Surveys That Work explains a seven-step process for designing, running, and reporting on a survey that gets accurate results. In a no-nonsense style with plenty of examples about real-world compromises, the book focuses on reducing the errors that make up Total Survey Error—a key concept in survey methodology. If you are conducting a survey, this book is a must-have.
After earning a degree in mathematics at Oxford University, Caroline started work as a software engineer, moving rapidly into project management across a variety of industries, including electronic point of sale, process control systems, telecommunications, and optical character recognition of printed and hand-written documents.
Caroline started her business, Effortmark Limited, when she discovered usability and realized that all along she’d been much more interested in what computers are for than in how they are put together.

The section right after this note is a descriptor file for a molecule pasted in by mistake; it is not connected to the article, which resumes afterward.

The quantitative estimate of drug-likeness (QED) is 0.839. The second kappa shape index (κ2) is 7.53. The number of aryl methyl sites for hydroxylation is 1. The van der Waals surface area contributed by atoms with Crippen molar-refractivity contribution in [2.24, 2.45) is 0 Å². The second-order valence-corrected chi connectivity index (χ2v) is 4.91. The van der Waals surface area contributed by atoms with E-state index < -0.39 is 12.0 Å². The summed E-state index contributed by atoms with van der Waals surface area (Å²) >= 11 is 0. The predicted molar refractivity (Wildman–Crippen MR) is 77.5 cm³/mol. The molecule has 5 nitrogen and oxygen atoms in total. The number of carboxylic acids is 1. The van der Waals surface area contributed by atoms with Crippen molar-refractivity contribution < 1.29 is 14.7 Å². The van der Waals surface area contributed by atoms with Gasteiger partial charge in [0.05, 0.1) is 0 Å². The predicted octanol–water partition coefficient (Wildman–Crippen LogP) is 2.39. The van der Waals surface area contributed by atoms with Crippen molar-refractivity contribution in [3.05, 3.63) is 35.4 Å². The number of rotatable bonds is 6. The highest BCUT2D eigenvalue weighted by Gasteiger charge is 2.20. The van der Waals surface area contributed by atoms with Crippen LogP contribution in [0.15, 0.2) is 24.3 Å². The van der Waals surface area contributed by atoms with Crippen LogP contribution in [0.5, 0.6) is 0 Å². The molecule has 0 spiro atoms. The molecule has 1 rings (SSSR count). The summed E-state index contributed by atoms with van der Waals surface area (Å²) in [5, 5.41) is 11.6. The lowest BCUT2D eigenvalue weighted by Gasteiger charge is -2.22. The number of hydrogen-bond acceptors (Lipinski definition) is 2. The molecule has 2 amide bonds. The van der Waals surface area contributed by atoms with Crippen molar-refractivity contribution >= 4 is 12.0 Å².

She became fascinated with the problem of getting accurate answers from users when she was consulting with HM Revenue and Customs (the UK tax authority) on how to deal with large volumes of tax forms. She became an expert in forms design, and is co-author of Forms that Work: Designing Web Forms for Usability.
Along the way, she completed an MBA with the Open University, which led to co-authoring the textbook User Interface Design and Evaluation and also to continuing work on the design of the university’s vast web site.
Her interest in surveys began when she discovered that academics tend to frame the challenge of getting accurate answers from users as a problem in survey methodology rather than forms design. She has been writing and presenting on survey design since 2002.
Caroline is a Chartered Engineer, Society for Technical Communication fellow, and co-founder of the Design to Read project, which aims to bring together practitioners and researchers who are working on designing for people who do not read easily.